After 'Choosing Donald Trump,' Is The Evangelical Church In Crisis?
When Donald Trump announced he would be running for president, he didn't seem like the obvious candidate for evangelical voters, given his multiple divorces, use of crass language and one-time admission that he had never asked God for forgiveness.
Nonetheless, he did manage to coalesce 81 percent of white evangelical voters behind him in November.
Almost a year since Election Day, President Trump's unlikely marriage with the religious right seems to have only strengthened, as seen at the Values Voter Summit earlier this month. Trump administration officials peppered the speaker list, and attendees praised the president as having been chosen by God to lead the country at this time.
As author Stephen Mansfield details in his new book, Choosing Donald Trump: God, Anger, Hope, and Why Christian Conservatives Supported Him, Trump was able to tap into resentment within the parts of the evangelical community that boiled over during former President Barack Obama's tenure. They feared that religious freedom was under assault as a result of actions like the administration's birth control mandate and protections for LGBT people.
"Fear, anger — both of those played a huge role," Mansfield told NPR. "And Donald Trump definitely seemed to be the champion of those two dynamics, those two emotions."
According to Mansfield — who has written about the faith of former Presidents George W. Bush and Barack Obama — Trump spoke evangelicals' language on many issues. Trump promised to repeal the Johnson Amendment, which regulates political speech from the pulpit, and pledged to nominate a conservative Supreme Court justice to the bench, which he did in Neil Gorsuch. And many prominent faith leaders — including Liberty University's Jerry Falwell Jr. and First Baptist Dallas' Robert Jeffress — didn't just endorse Trump, they gave him their most full-throated blessing and defense.
But that fervent support from evangelicals may have come at a cost, Mansfield argues, as they overlooked actions that could be taken as antithetical to their faith, including comments about women and race. There have been growing racial and generational divisions within the church, Mansfield says, and Trump's election seems to have brought some of those simmering tensions to the surface, putting evangelicalism at a potential crossroads.
Yet many evangelicals maintain fierce support. At the Values Voter Summit, for example, conservative commentator Bill Bennett noted: "We are conscious of his history. We are conscious of his future. And as Oscar Wilde said, 'Just as every sinner has a future, every saint has a past.' "
Yet a younger, more diverse generation of evangelicals appears skeptical.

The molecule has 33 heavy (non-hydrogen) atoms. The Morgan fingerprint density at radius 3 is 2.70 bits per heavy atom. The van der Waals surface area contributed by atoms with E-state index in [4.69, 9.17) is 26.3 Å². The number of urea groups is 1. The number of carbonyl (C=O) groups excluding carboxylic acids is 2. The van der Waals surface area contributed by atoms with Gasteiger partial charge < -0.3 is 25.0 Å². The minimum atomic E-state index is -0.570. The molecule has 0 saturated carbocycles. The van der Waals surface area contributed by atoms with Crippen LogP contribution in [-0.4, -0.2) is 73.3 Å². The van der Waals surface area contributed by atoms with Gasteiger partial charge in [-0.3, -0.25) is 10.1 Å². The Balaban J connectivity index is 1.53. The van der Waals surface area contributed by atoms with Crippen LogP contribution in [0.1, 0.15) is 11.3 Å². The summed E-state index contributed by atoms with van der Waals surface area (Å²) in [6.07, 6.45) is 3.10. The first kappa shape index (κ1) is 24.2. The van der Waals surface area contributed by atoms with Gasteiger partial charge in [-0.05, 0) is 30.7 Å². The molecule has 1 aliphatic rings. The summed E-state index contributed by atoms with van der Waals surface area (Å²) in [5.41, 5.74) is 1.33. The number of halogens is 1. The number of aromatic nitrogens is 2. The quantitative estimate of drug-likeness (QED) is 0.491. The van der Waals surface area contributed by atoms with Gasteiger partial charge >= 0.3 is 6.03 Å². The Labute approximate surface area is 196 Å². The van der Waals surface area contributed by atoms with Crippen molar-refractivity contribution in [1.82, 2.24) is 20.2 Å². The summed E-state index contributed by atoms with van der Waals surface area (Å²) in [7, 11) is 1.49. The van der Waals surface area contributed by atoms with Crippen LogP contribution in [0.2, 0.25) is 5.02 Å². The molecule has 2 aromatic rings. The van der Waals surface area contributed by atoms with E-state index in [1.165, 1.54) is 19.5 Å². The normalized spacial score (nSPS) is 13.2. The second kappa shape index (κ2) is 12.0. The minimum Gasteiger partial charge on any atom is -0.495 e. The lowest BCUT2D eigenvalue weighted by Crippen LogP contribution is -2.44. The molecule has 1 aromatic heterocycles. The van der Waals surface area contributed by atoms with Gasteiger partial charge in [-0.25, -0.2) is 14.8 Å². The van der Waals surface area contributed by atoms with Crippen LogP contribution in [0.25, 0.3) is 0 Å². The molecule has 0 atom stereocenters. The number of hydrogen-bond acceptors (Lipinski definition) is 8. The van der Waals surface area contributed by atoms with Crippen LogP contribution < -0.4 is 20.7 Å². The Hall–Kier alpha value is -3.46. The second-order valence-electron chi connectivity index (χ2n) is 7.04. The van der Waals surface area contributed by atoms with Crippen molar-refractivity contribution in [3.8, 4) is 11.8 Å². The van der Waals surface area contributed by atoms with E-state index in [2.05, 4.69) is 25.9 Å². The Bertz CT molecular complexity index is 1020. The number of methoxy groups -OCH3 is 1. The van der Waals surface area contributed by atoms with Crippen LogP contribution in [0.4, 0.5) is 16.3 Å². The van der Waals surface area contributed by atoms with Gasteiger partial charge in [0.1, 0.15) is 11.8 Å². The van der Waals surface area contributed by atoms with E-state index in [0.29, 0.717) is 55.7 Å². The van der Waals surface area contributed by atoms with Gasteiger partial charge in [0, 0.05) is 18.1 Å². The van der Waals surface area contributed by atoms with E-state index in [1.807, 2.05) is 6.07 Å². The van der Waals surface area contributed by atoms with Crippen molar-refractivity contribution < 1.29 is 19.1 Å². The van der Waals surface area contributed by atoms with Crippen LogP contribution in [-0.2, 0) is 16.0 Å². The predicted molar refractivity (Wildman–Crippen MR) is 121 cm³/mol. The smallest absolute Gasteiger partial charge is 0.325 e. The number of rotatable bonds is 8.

Mansfield recently talked to NPR about his book, Trump's history with religion, lessons learned from the 2016 election and what Trump's presidency has meant for evangelicals. The interview excerpts below have been edited for length and clarity.
Do you think that the number of evangelicals and evangelical leaders that have backed Trump has done harm to their witness?
I think it has, yes. I think that they are especially going to lose influence amongst millennials, who are strongly social justice-oriented, and the surveys indicate that the vast majority of them are very suspicious of Donald Trump.
You've got an unusual situation here where the leaders of the religious right are not only having to account to a watching world for why they compromised their religious message to support Donald Trump, but you also are going to have some blowback from the very people that the religious right is trying to reach. The very people these pastors are trying to reach — the young, people of color, etc. — I think they may have lost them and, in some cases, permanently.
We saw a stark difference between how white and black evangelicals voted. How much do you think Trump's selection widened the racial chasm in the church and made racial reconciliation even even harder?
I think it has exacerbated the problem tremendously. One of the points I make in the book is that a pastor or religious leader can endorse Donald Trump but not have to, as we say in our crass phrase, get in bed with him or become part of his PR team.
But a lot of those public leaders were very outspoken for him. Never did we hear anyone say publicly, "Sir, you're making racist statements, sir, when you say that a Mexican judge can't rule justly in a case involving you, you know, you've crossed the line." Never did we hear those religious conservatives who supported him speak out about these race issues. We didn't see them marching in Ferguson; we didn't see them meeting with the leaders of Black Lives Matter.
So there they did exacerbate a racial chasm, whether they intended to or not. I think we're going to be paying for that for quite some time.